(Reuters) – Harvey Weinstein will seek to overturn his sex crimes conviction by arguing that the jury was prejudiced by testimony from women unconnected to prosecutors’ underlying case, his lawyers have said. But, according to experts, he faces a legal hurdle: his acquittal on some of the most serious charges.
FILE PHOTO: Film producer Harvey Weinstein arrives at the New York Criminal Court during his ongoing sexual assault trial in the Manhattan borough of New York City, New York, U.S., February 24, 2020. REUTERS/Carlo Allegri
Weinstein, 67, faces up to 29 years in prison for sexually assaulting former production assistant Mimi Haleyi in 2006 and raping Jessica Mann, a former aspiring actress, in 2013.
The former Hollywood producer’s sentencing is scheduled for March 11. After that, he can begin the appeals process, which could run into next year.
Weinstein is “cautiously optimistic” he will be exonerated once the New York state appeals court examines the decision to allow these “prior bad act” witnesses, one of his lawyers, Arthur Aidala, said on Tuesday.
Such witnesses, known in New York state as “Molineaux witnesses” for an 1898 murder, can be used to testify about an uncharged crime committed by the defendant to describe a motive or pattern of behavior.
Molineux witnesses may have played a critical role in Weinstein’s conviction by shoring up a difficult case with testimony from three women alleging attacks by Weinstein, even though the incidents did not result in a criminal charge.
But some experts said Weinstein’s argument that the jury was prejudiced by the Molineux evidence will face a major hurdle: his acquittal of first-degree rape and the most serious charge, predatory sexual assault.
“When you have an acquittal in criminal cases, it always makes the appeal more difficult,” said Michael Bachner, a defense attorney. “It shows the jury evaluated the evidence carefully. It shows they could be fair.”
A lawyer for Weinstein could not be reached for comment on Wednesday.
Prior bad-act witnesses were used to convict comedian Bill Cosby in 2018 of drugging and sexually assaulting Andrea Constand. Pennsylvania prosecutors called five women to testify about similar attacks.
In Weinstein’s case, actress Lauren Young, model Tarale Wulff and costume designer Dawn Dunning testified about what prosecutors claimed was the producer’s signature pattern of behavior: luring women to hotel rooms or his apartment to discuss film roles, then attacking them.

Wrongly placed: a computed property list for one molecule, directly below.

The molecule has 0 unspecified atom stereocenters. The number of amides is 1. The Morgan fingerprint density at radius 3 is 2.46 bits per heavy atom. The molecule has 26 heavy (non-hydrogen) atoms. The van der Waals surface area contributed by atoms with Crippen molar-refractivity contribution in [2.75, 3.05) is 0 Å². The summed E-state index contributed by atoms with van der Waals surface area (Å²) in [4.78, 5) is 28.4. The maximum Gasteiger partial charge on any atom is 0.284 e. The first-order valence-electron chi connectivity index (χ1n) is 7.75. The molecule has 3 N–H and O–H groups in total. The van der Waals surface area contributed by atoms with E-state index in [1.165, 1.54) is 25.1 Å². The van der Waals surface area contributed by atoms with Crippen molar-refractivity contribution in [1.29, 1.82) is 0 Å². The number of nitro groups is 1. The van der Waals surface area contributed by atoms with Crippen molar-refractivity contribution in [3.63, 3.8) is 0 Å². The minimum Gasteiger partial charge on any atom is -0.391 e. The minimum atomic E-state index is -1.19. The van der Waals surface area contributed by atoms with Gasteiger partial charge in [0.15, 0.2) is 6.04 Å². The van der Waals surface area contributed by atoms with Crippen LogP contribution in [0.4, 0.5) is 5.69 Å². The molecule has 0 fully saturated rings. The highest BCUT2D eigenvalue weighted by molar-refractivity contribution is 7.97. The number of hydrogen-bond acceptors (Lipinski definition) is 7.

Bennett Gershman, a professor at Pace Law School in New York, said the Molineux testimony in Weinstein’s trial seemed to have been used simply to strengthen the prosecution’s case, rather than for the limited purpose of proving an element of a crime that the prosecution could not otherwise prove.
He called that a “radical extension of Molineux in New York.”
Evidence of uncharged crimes cannot be used to show a defendant is predisposed or has the propensity to commit a crime. Courts make exceptions, including using such evidence to show a defendant’s intent or a signature pattern.
Gershman said David Allweiss’s conviction for the 1973 murder of Carol Hoffman in Manhattan was a classic use of Molineux witnesses for a limited purpose — identifying the killer.
Six women testified that Allweiss told them the same peculiar story that his wife had been raped before he sexually assaulted each victim.
Moments before Hoffman’s murder, she called her boyfriend to tell him a strange man had entered her apartment, saying he was looking for his wife’s rapist.
Defendants have had success overturning convictions based on improper use of Molineux evidence.
In 2017, the New York Court of Appeals ordered a new trial for Richard Leonard, who was convicted of first-degree sexual abuse for a 2007 incident involving a minor female who was intoxicated and unconscious.
To help secure a conviction, prosecutors introduced evidence that Leonard had raped the same person in 2005.
The Appeals Court said the evidence of the 2005 incident, which was not charged as a crime, tended “to show that defendant committed the charged crime because he had done it before.” The court called that “classic propensity evidence” – and an impermissible use of Molineux testimony.
“The question on appeal (for Weinstein) will be, does this evidence sound more in propensity, which is impermissible, or more in intent, which is permissible,” said former federal prosecutor and current defense lawyer Paul Shechtman.
Legal experts said Weinstein will almost certainly challenge the number of Molineux witnesses as well.
Weinstein defense lawyer Aidala has said it is extraordinary to have three Molineux witnesses testify when there are only two complaining witnesses. It is often difficult for prosecutors to persuade a judge to allow one Molineux witness.
The number of such witnesses is part of an appeal by Cosby now pending before the Pennsylvania Supreme Court.
In Cosby’s first trial, there was one prior bad-act witness, and the jury could not reach a unanimous verdict. When the state retried him using five prior bad-act witnesses, he was convicted.
Reporting by Tom Hals in Wilmington, Delaware, Jan Wolfe in Washington and Brendan Pierson and Jonathan Stempel in New York; Editing by Noeleen Walder and Jonathan Oatis